Comparing Optical Fiber Types: OM3 vs. OM4 vs. OS2

Comparing Optical Fiber Types: OM3 vs. OM4 vs. OS2

Fiber-optic cabling is progressively supplanting copper in numerous network infrastructures. Historically utilized by carriers for long-distance connectivity and high-speed backbones, fiber optics now extend to the “last mile,” linking customers directly to carrier networks. Organizations leverage fiber for campus networks, data center backbones, and scenarios requiring high speeds, vast bandwidth, and extended transmission distances. While fiber-optic cables, terminations, and components initially incur higher costs compared to copper, the expense disparity with high-speed copper can be minimal. However, fiber promises long-term cost savings through reduced maintenance and future-proof network capabilities.

How Fiber Optic Cables Function

Fiber-optic cables transmit data using light pulses, unlike copper cables that employ electronic pulses. In fiber optic systems, a transmitter at one end converts coded electronic pulse data into light pulses, generated by light-emitting diodes (LEDs), vertical-cavity surface-emitting lasers (VCSELs), or injection-laser diodes (ILDs). These pulses are then directed into the cable via a lens. The core of the fiber-optic cable possesses reflective properties, enabling light to travel along its length, even through bends. At the receiving end, a receiver decodes the light pulses back into electronic form.

Fiber-optic cabling comes in single-mode and multimode varieties. Single-mode fiber transmits a single light mode through a narrow core as small as 8.3 microns, facilitating longer distances and higher speeds but requiring costlier laser sources. In contrast, multimode fiber, with a larger core of 50 to 100 microns, supports cheaper LED or VCSEL light sources and accommodates multiple light modes, making it suitable for shorter-distance applications demanding greater data throughput, such as local area networks (LANs).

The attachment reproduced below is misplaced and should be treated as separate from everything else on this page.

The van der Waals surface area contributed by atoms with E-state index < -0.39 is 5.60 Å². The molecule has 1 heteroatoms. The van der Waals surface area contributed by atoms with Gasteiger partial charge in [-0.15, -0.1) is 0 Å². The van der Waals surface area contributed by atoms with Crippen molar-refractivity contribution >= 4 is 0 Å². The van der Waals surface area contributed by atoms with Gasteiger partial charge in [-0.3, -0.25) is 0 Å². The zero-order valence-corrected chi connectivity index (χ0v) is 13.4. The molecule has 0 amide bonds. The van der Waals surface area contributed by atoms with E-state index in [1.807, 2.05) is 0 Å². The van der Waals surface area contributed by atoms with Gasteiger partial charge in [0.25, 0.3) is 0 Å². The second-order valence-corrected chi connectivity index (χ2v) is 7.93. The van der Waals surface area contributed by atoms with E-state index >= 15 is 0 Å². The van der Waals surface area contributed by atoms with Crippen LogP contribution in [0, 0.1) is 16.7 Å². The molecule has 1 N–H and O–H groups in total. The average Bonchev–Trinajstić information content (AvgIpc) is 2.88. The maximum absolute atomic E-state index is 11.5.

Types of Fiber Optic Cables

Standards like ISO/IEC 11801 and EIA/TIA define single-mode (OS1 and OS2) and multimode (OM1, OM2, OM3, and OM4) fiber optic cables. OS2, OM3, and OM4 are particularly relevant today.

What is OS2 Fiber:

Designed for single-mode applications, OS2 fiber enables transmission rates from 1Gb to 10Gb over distances ranging from 5,000 meters to 10 kilometers. It can be constructed using blown or loose-tube methods, the former involving the use of compressed air to install fibers through micro-ducts swiftly, and the latter using plastic buffer tubes to protect strands, ideal for underground installations.

What is OM3 and OM4 Fiber:

These multimode fiber cables utilize VCSELs and support transmission rates of 10Gb and beyond. OM3 delivers 10Gb up to 300m and 100Gb up to 100m, while OM4 extends these distances by 50 percent. Previously, OM1 and OM2 cables with LED sources were prevalent in conventional Ethernet networks.

Fiber-Optic Solutions from Idealink/Idex

Choosing the right fiber-optic cabling depends on specific project needs. At Idealink/Idex, our experts provide comprehensive assistance in selecting components tailored to your requirements. We offer a variety of single-mode and multimode fiber cabling with different fiber counts and lengths, color-coded to industry standards for easy identification. Our products include MSA-compliant transceivers, adapters for precise connector alignment, and panels/cassettes for simplified installation and enhanced cabling performance. Explore our range of network cabling solutions and contact us today to discuss how we can support your project.

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